Kelp, clams, fishermen, children who 
splash and swim, all know the sea’s routine. 
Even Annie the cab driver knows the tidal 
ways: in out in out days nights unending. 
It’s the far away sun and the pale moon.

We are new to this isle, walk the age-old 
ring around it, study a chart of days in May 
till we know the minute sea rise hits 
its highest, sinks to its lowest on the shores 
of Moelfre, Cemaes, Red Wharf Bay, and 
Puffin Island where rats have captured the roost.
Under May’s full moon water surges 23 feet, 
then falls away, a film rewound to its start.  
When the shore goes dry, tide pools become
small seas. People throw sticks, dogs bound out 
on a shimmering beach. Boats sit askew with
nothing to do. We walk the expanse of sand, 
sink into rivulets still flowing back to the sea. 

It’s the far away sun and the pale moon,
silence of unseen forces,
unremitting.


© Marti Snell, 2017

Traeth Mawr begins to emerge as the waters ebb
Photo by Eric Jones
from Wikimedia Commons

Tuesday, September 5, 2017

Conversation with a Hermit Thrush

A hermit thrush sang 
on the 12th of March,
off stage,
twenty-five feet into the woods.
An introductory note, 
softly drawn
and then,
dismissing gravity,
he tossed little bells 
in an upward cascade 
into the needles of the pine
where they dissolved.

Hey, Thrush, I heard that.
That’s your spring song. 
You sang too early.
Your part starts in April.
What are your fellow-choristers
to think?
You’ll notice 
that the pine warbler came in 
exactly on the proper beat –
the first of March.
From high in the pine grove,
his disciplined trill 
introduced the whole piece.
And following a few measures later
on the second of March - 
or was it the third -
the phoebe entered on cue, 
raspy, 
as though a miniature wire brush were lodged in his throat.

So, Thrush,
what do you think you’re doing?
You can’t just start singing
whenever you want.
Can’t you hear you’re out of sync?
You come in 
when your part blends with all the other singers -
when the red-eyed vireo’s lilting voice teases from the treetops,
when the rose-breasted grosbeak,
in full blossom, 
gargles with a throat of liquid sunshine. 
You enter
just a few measures before your cousin, the wood thrush, 
returns to its summer haunts. 
Your voice can hardly compete with the arpeggios and trills
that the summer thrush flings throughout the forest. 
That’s your cue to fly north.

Why then, Thrush, do you sing out of turn in early March?
Is it because you need to ripple, massage, stretch, empower
the cords that will give life to your music?
Does this send a shiver through your body 
that casts off the chill of winter,
and readies you for your moment six weeks hence? 
Does this affirm that you are a singer,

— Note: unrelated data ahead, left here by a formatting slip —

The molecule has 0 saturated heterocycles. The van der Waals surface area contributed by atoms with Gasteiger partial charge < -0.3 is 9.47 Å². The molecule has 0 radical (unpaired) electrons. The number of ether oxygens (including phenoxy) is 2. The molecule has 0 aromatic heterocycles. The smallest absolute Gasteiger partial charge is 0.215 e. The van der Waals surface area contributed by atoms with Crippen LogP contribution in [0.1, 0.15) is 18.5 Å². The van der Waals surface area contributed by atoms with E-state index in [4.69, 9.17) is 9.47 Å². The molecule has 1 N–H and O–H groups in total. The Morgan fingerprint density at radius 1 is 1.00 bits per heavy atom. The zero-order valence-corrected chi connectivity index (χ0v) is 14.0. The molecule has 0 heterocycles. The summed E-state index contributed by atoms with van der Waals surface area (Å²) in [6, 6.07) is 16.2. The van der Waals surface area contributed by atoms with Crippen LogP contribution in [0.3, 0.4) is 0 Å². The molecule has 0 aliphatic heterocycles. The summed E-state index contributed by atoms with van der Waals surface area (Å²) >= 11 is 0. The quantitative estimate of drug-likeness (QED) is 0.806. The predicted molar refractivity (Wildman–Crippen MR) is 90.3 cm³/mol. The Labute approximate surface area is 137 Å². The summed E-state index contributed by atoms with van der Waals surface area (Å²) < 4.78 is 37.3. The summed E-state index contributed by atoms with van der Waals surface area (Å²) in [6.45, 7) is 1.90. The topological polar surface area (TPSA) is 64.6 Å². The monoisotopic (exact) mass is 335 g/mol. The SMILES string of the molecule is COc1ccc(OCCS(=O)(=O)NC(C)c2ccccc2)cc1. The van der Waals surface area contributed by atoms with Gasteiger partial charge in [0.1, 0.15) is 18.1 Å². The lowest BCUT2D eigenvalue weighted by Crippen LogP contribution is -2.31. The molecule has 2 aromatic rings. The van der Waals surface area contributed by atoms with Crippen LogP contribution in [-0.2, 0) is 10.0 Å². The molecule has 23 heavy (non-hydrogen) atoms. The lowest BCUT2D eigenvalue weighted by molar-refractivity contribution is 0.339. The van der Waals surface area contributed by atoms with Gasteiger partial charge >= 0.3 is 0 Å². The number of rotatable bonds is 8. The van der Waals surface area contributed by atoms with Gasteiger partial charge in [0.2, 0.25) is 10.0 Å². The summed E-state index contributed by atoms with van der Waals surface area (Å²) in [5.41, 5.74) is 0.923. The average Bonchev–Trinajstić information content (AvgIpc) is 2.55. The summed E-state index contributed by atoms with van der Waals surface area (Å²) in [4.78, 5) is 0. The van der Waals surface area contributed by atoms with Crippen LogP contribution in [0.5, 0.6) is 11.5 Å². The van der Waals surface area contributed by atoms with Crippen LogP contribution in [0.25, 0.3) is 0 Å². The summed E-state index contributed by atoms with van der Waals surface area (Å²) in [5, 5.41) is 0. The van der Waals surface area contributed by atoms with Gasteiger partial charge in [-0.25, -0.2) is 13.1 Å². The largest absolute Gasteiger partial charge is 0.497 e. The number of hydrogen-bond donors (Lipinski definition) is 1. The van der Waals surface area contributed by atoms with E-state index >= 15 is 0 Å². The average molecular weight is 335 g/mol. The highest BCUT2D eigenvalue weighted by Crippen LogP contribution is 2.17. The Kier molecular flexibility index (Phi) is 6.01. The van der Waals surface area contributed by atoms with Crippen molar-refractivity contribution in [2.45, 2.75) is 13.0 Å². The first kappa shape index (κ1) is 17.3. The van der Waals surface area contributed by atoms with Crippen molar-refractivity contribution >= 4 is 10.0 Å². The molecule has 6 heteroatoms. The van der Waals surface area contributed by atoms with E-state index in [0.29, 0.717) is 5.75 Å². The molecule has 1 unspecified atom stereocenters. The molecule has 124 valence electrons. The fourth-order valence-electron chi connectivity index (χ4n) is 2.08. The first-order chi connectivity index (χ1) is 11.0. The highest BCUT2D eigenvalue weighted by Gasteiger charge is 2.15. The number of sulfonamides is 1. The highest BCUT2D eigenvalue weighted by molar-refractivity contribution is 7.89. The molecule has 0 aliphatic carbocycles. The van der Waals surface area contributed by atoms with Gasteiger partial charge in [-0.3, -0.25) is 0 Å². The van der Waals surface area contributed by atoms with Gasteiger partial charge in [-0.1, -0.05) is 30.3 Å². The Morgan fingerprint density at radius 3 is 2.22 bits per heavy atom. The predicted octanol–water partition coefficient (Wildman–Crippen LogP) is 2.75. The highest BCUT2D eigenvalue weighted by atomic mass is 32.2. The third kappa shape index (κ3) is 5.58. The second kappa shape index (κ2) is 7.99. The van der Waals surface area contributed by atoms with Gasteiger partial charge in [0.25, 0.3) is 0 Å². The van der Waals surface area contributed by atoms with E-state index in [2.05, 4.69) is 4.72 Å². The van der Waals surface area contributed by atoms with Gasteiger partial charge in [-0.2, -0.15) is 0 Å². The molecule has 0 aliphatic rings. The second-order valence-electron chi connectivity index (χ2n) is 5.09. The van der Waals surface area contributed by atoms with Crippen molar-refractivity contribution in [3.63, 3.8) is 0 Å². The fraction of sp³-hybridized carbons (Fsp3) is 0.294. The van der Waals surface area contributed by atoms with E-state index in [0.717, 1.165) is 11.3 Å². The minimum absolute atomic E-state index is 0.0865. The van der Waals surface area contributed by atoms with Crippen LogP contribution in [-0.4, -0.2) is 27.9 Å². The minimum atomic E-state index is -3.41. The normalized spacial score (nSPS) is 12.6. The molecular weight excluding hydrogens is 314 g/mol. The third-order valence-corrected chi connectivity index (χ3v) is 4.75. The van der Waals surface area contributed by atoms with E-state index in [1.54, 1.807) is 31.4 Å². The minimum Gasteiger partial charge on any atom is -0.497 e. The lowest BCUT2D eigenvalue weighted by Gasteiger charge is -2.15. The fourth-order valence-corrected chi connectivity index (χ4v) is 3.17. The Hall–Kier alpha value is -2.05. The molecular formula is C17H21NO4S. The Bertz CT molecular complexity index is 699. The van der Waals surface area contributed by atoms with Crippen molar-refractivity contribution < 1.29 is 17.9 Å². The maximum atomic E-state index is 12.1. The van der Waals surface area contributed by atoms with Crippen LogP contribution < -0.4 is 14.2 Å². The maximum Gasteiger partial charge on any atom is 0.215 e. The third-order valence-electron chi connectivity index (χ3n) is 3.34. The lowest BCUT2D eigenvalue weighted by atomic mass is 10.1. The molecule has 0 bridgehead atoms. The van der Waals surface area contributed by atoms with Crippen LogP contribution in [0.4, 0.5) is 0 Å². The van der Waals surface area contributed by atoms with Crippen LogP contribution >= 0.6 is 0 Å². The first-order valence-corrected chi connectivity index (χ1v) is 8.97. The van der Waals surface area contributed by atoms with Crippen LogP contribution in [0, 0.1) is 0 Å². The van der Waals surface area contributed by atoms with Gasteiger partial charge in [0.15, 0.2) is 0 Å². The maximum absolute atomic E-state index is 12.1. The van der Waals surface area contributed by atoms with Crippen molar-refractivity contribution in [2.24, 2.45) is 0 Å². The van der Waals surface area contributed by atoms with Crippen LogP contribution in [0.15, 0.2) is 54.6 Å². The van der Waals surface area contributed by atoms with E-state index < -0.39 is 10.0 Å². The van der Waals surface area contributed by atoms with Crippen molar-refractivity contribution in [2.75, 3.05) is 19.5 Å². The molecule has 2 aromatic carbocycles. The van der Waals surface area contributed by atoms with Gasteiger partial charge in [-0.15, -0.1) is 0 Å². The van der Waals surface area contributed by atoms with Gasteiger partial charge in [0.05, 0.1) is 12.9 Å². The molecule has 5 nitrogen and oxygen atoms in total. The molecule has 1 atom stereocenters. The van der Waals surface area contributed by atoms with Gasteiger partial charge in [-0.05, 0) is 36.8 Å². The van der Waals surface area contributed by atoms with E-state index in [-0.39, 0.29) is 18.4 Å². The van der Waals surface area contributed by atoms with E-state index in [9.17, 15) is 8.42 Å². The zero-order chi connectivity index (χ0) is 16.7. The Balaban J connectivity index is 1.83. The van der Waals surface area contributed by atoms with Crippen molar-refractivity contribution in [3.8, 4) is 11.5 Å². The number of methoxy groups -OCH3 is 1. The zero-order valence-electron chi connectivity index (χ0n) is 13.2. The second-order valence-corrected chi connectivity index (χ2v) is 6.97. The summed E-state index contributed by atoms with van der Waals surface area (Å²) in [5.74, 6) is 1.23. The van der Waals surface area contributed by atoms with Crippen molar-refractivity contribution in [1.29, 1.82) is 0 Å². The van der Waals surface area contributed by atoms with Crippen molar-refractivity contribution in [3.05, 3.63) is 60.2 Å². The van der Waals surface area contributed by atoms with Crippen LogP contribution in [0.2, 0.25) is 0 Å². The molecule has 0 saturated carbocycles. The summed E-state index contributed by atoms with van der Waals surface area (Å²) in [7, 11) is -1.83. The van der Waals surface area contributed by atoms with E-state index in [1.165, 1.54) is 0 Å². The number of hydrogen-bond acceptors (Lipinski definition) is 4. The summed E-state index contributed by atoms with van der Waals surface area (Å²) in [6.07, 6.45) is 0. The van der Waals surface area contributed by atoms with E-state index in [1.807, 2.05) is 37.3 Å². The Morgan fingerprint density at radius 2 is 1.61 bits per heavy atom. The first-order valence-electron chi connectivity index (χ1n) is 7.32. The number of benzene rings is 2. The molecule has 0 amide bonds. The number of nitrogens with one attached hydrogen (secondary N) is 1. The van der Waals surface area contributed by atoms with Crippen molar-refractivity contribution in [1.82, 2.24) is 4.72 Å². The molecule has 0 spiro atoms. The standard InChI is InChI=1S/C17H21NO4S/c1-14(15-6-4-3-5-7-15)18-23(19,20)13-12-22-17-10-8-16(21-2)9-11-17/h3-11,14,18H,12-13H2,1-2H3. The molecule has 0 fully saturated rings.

a splendid singer, a yearning singer,
and that you know your time is coming?

I can understand that.



  © Jennifer Gaden, 2017

Hermit Thrush
Photo by CheepShot
from Wikimedia Commons

Monday, August 28, 2017

Math for Girls Counts

Before they were great, great grandmothers, they stood 
in lines for singular equality, for one scale blind 
to gender, creed or color. But, their right 

to vote was delayed until 1920 – 144 years after
propertied White men, 51 years after Black men,
as if women were mere household amenities
used as conveniences.

The vote hoped to move the line closer 
to a public voice in fiscal and sexual values,  
but it took sixteen more years to change 
birth control info from obscene 

to legal mail (hidden in plain brown envelopes)
to head-of-the-household husbands,
a married man the only 
Good Housekeeping Seal of Approval. 

Connecticut’s 1965 defeat freed the pill 
only for the sanctified wedded. I remember 
unmarried, pregnant girls, 
shamed and blamed for bad choices, 
while the boys were just being boys. 

The 1982 ERA defeat subtracted sixty years 
of female rights. One hundred years since suffrage,
fifteen states still have not ratified ERA,
now a dusty museum piece. 

Defeat meant I had no credit, no bank account, 
no property without my husband’s name, addressed as 
Mrs. John Doe, my first name unimportant,
a nondescript dustpan beneath spousal steps.

Reduced fraction of 1973’s Roe vs. Wade, reproductive rights 
are not in the corporate equation that controls
choice as newly-deemed religious bodies, 
a catch-22 where working women have zero say. 

Despite the centuries-old male monopoly, women have 
done the math – equal means equal, not less than.


© Patsy AsunciĆ³n, 2017

"The Awakening" by Henry Mayer, 1915
Restoration copyright by Adam Cuerden
from Wikimedia Commons